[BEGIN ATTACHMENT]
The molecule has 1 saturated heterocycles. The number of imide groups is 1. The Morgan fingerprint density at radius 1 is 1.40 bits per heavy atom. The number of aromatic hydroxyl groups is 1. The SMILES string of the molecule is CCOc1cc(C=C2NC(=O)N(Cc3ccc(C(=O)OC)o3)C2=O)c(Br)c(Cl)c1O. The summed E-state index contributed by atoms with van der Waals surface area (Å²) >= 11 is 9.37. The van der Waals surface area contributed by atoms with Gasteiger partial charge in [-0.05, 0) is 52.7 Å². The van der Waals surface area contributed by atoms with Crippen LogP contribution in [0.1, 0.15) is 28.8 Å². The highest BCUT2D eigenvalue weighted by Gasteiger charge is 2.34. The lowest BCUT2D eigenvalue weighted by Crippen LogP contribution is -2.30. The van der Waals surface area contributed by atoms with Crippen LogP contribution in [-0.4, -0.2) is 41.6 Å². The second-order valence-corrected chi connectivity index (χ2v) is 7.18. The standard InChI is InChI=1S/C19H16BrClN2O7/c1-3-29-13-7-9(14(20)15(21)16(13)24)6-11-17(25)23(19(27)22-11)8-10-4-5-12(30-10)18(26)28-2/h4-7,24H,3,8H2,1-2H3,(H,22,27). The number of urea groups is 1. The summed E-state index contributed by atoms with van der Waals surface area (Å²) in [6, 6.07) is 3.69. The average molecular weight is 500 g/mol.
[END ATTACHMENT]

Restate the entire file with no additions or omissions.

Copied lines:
The molecule has 1 saturated heterocycles. The number of imide groups is 1. The Morgan fingerprint density at radius 1 is 1.40 bits per heavy atom. The number of aromatic hydroxyl groups is 1. The SMILES string of the molecule is CCOc1cc(C=C2NC(=O)N(Cc3ccc(C(=O)OC)o3)C2=O)c(Br)c(Cl)c1O. The summed E-state index contributed by atoms with van der Waals surface area (Å²) >= 11 is 9.37. The van der Waals surface area contributed by atoms with Gasteiger partial charge in [-0.05, 0) is 52.7 Å². The van der Waals surface area contributed by atoms with Crippen LogP contribution in [0.1, 0.15) is 28.8 Å². The highest BCUT2D eigenvalue weighted by Gasteiger charge is 2.34. The lowest BCUT2D eigenvalue weighted by Crippen LogP contribution is -2.30. The van der Waals surface area contributed by atoms with Crippen LogP contribution in [-0.4, -0.2) is 41.6 Å². The second-order valence-corrected chi connectivity index (χ2v) is 7.18. The standard InChI is InChI=1S/C19H16BrClN2O7/c1-3-29-13-7-9(14(20)15(21)16(13)24)6-11-17(25)23(19(27)22-11)8-10-4-5-12(30-10)18(26)28-2/h4-7,24H,3,8H2,1-2H3,(H,22,27). The number of urea groups is 1. The summed E-state index contributed by atoms with van der Waals surface area (Å²) in [6, 6.07) is 3.69. The average molecular weight is 500 g/mol.